In neonates, especially preterm babies, intestinal microbiota plays important roles in metabolism, nutrition, immune functions, and defense against pathogens. However, many of the microfloras that colonize the neonatal gut have different origins. Recent molecular studies have shown that LAB colonization is not significantly related to the method of delivery. Rather, it is also influenced by the infant diet during the first few days of life [2]. Formula-fed infants have greater numbers of more diverse enterobacteria and enterococci and maintain these populations longer [3, 4]. In contrast, breast milk seems to facilitate the growth of maternal lactobacilli in the infant gut [2, 5].

Recent research has revealed that the probiotic effects of LAB including inhibiting the growth of pathogenic bacteria, reduce therate of colon cancer, increase the immune response, and decrease serum cholesterol [6, 7, 8]. It has also been reported that they produce antimicrobial substances, including bacteriocins, organic acids, and low-molecular-weight substances that can inhibit the growth of undesirable pathogens that can cause diarrhea or other diseases of the human intestine [9, 10, 11]. We choose the feces of healthy newborn babies from Zhejiang Maternal and Child Health Hospital as the research objects for screening the strains capable of producing antibacterial substances. Special attention was paid to bacteriocins.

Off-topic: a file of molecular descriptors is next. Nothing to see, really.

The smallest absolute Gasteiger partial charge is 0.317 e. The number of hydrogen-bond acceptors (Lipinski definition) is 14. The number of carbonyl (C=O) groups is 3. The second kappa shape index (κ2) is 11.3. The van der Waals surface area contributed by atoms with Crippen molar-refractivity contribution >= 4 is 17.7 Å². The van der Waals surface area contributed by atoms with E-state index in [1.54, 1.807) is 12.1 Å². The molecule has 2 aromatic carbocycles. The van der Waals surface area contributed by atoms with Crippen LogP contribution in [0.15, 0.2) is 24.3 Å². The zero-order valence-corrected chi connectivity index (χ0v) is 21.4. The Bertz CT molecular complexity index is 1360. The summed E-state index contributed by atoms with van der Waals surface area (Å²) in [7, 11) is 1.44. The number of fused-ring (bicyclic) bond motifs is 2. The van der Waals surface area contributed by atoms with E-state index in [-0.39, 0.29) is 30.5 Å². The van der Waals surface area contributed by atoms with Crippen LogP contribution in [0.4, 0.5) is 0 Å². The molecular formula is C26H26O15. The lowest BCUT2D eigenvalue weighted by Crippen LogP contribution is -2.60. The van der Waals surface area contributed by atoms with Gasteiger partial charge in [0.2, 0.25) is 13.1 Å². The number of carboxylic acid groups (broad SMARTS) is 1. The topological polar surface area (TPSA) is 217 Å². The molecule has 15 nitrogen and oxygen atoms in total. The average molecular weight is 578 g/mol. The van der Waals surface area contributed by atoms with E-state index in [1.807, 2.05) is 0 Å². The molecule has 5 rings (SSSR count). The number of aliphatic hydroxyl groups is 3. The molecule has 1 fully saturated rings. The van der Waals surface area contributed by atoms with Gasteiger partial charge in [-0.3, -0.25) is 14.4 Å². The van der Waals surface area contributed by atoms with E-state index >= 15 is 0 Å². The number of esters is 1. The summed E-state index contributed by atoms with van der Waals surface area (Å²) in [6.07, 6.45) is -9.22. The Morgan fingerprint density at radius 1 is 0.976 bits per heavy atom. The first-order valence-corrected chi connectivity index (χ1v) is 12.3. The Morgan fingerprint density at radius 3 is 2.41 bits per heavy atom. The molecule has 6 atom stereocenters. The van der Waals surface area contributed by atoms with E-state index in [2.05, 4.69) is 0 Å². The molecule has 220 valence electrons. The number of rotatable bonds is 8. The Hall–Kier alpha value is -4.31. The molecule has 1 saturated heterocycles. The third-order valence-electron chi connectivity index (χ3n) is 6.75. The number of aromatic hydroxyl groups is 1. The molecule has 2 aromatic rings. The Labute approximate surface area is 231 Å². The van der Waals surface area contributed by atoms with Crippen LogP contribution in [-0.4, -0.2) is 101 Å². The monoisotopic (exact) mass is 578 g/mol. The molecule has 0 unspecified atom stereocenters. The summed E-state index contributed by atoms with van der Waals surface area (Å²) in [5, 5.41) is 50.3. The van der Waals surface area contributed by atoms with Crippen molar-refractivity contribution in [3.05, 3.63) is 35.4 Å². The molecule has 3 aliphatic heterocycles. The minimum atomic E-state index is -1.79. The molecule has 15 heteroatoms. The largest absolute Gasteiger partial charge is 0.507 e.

The aim of the present work was to characterize and identify the lactic acid bacteria isolated from feces of healthy newborn babies in Zhejiang Maternal and Child Health Hospital and to select bacteriocins-producing strains for use in the food industry.

Materials and Methods

Sample collection

Three hundred and forty-seven samples were collected from newborn infants in Zhejiang Maternal and Child Health Hospital. These infants defecated 72 h after birth, generally three or four pieces per infant. The samples were placed at 4 °C as soon as they were collected, during transporting way, and at the laboratory. After examination, they were disposed of immediately.

Bacterial strains

Lactic acid bacteria (LAB) were isolated from samples of newborn infants. Standard ten-fold dilutions of the feces were made in 0.9 % sterile physiological saline, and each sample was plated on both MRS (Becton Dickinson, U.S.) agar and M17 (Becton Dickinson, U.S.) agar containing CaCO3 (5 g/L). A volume of 0.1 mL of appropriate dilutions was spread and plated in triplicate on the following medium for isolation of LAB: M17 agar for lactococci and MRS agar for lactobacilli. All plates were incubated at 30 °C under anaerobic condition until colonies became visible. Colonies were randomly selected based on morphological differences (colony size and shape, clearance zone formed from hydrolysis of CaCO3 by lactic acid). Colonies were purified, again on the MRS and M17 agar plates. The isolates were routinely maintained in broth at 30 °C and stock culture of each isolate was kept for further study at -80 °C in broth supplemented with 30 % glycerol.